Just look at Adam and Eve.  Their feet do not seem to rest on the ground.  Their bone structure is not evident, they only generally appear human in the most superficial ways.  If they were flesh and blood instead of bronze, there would be some serious doubt as to their ability to walk and survive.  In other words, their appearance is almost alien.  That is because the Medieval artist was dominated by the concepts of Sacred and Profane and he would not ever consider actually looking at and studying another living human for subject matter but would have instead relied on copying images available within the church, hence the cartoonish style.  To grasp this thinking I recommend Browning's poem "Fra Lippo Lippi" which dramatically explains the thinking of a medieval artist and the conflicts of that thinking.  Sacred things can be near the sacraments and the altar.  Things outside the church are profane things, and most of us, since we live and work outside the church, operate in the world of sin, or the profane world.  So thought a master artist of the first millennium.  That is why The Tree of the Knowledge of Good and Evil looks like a giant sick dandelion instead of a tree.

The story of Adam and Eve and The Fall comes from the Old Testament, the very start of The Bible, in Genesis chapter 3.  So, we have the characters and setting in the art of the doors.  There is Adam, there is Eve, and at her feet there is the crafty serpent, Satan.  And, as I said, the tree.

But who is the other man?  You might at first mistakenly assume that it is a narrator pointing at our protagonists, but if you look you will see that they are looking at him and his pointing finger and a dialogue is evidently taking place.  He has a halo, and the man with the halo is pointing at them and telling them something.

In Genesis 3:8 it says, "They heard the sound of The Lord God walking in the garden in the cool of the day."  Well?  To walk, especially to make noise, you need feet, and a body.

Then, in the next verse, Genesis 3:9, God calls out to them.  Well, hey, to call out means you need a voice and implies the physical environment, its needs and limitations.

Obviously, in Genesis chapter 3 God incarnated in order to meet His creations face-to-face and have a little tête-à-tête about what they had done.

This is a complex theology, a concept called a theophany, generally interpreted as meaning that Jesus came to visit people in the past ages before He was born of Mary in Bethlehem.  These days someone might start talking about time travel.  A theologian of 1022 would have probably said that God is outside of time.  There are other theophanies in scripture, such as The Angel of the Lord with whom Jacob wrestles and the Son of Man who speaks to the prophet Daniel.  It is generally interpreted that every Old Testament occurrence of the phrases "The Angel of the Lord" and "in appearance like The Son of Man" are pre-incarnate theophanies of Jesus in the Old Testament.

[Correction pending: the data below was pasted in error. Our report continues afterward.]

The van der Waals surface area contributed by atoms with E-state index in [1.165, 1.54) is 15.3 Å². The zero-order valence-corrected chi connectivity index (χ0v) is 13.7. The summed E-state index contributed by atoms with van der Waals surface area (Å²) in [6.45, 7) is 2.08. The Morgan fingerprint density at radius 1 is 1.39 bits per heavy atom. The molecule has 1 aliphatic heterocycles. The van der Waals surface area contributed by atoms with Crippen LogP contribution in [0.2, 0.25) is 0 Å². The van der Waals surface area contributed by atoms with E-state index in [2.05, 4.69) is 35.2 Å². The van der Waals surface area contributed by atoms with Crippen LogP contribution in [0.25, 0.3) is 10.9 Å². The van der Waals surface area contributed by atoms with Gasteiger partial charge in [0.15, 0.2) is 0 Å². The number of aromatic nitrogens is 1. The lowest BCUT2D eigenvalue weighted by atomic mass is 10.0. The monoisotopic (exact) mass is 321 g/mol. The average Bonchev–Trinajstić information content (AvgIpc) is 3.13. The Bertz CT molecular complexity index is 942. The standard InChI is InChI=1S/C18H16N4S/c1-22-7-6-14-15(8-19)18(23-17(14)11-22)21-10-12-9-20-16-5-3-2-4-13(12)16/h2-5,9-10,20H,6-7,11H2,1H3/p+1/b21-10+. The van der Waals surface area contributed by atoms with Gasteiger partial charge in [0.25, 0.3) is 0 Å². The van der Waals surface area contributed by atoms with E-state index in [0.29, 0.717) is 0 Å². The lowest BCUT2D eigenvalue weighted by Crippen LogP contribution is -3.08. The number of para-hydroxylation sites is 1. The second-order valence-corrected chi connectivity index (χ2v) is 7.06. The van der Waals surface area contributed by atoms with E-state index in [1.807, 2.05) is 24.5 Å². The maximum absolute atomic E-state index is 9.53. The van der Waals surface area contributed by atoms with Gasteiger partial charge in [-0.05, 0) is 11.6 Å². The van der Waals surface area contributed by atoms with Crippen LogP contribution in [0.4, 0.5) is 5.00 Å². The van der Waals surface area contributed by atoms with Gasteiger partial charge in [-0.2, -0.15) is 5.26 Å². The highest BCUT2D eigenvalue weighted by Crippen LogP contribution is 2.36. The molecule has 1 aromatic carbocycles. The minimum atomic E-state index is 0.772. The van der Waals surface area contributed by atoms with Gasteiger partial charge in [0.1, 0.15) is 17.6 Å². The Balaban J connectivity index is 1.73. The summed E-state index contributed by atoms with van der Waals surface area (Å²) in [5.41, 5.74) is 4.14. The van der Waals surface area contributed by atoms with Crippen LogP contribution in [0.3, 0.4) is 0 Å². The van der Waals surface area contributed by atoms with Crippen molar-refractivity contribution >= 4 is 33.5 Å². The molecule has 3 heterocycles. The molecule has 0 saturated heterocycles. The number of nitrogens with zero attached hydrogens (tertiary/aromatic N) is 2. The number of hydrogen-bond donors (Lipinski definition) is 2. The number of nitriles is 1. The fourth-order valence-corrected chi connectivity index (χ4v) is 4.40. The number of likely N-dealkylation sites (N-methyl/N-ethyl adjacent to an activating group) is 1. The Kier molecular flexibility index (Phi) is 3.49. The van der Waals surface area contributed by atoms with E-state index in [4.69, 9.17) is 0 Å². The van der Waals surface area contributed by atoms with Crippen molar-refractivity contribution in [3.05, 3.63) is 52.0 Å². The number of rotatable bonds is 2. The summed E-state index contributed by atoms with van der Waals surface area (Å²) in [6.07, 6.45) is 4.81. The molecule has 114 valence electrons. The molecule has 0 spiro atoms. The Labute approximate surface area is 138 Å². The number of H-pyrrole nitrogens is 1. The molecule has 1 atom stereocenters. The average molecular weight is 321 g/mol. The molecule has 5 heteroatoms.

That's some sophisticated knowledge and theology from an artist who seems to lack the sense to go look at a tree!  It is one of the paradoxes of the Medieval paradigm.




Saturday, January 5, 2013

Gallows Humor and The Anglophile

Okay, so, my latest heartless father remark came over the Christmas holidays to my youngest daughter, nine years old.  She had run up to cry in her room because we were telling her to stop sniveling and crying over trivial things, and she took that badly and went to cry in her bed.  Not being completely a heartless monster, I followed and went in to cheer her up and offer a little fatherly comfort.

"You know, we're fans of The Addams Family in this family," I told her. "We don't own any instruments of torture, but we seem to approve of it."

I have always been a smart-ass.  I don't mean to be snide and crass, it just seems to come naturally, a penchant for dark humor.  I am convinced that it is genetic.  There seems to be an Anglo bent toward making up satirical wit and little rhymes and jokes at otherwise serious things.

Talk about "serious as a heart attack", how much more serious can you be than The Black Plague?  But it fostered the children's song Ring Around the Rosy.

"Ring around the rosy" (the physical signs on the skin)
"A pocketful of posies" (they carried 'nose gays', bouquets to blot out the stench)
"Ashes, ashes, we all fall down" (the words at funerals and the reminder of death)

What about The Dissolution of the Monasteries?  What kind of a jerk throws poor monks out into the cold and lonely streets and burns down abbeys?  Oh, Henry the Eighth, of course.  Monks were widely satirized in England as Friar Tuck, and when they were no longer friars they became English Tommy like every other able-bodied Englishman, so Friar Tuck became Tommy Tucker.

"Poor Tommy Tucker sings for his supper.
What shall we feed him?
Brown bread and butter.
How shall he eat it without 'ere knife?
How shall he bake it without 'ere wife?"

Can you imagine Mother Goose's anonymous poets in the housing bubble bust of 2008?

"London Bridge is falling down, falling down, falling down,
London Bridge is falling down, my fair lady.
Build it up with iron bars, iron bars, iron bars.
Build it up with iron bars, my fair lady."

The Gunpowder Conspiracy may have gotten a fairly serious lyric with The Fifth of November, but think of the cynicism and satire of the phrase, "A penny for the old Guy?"

I suppose we will be always joking.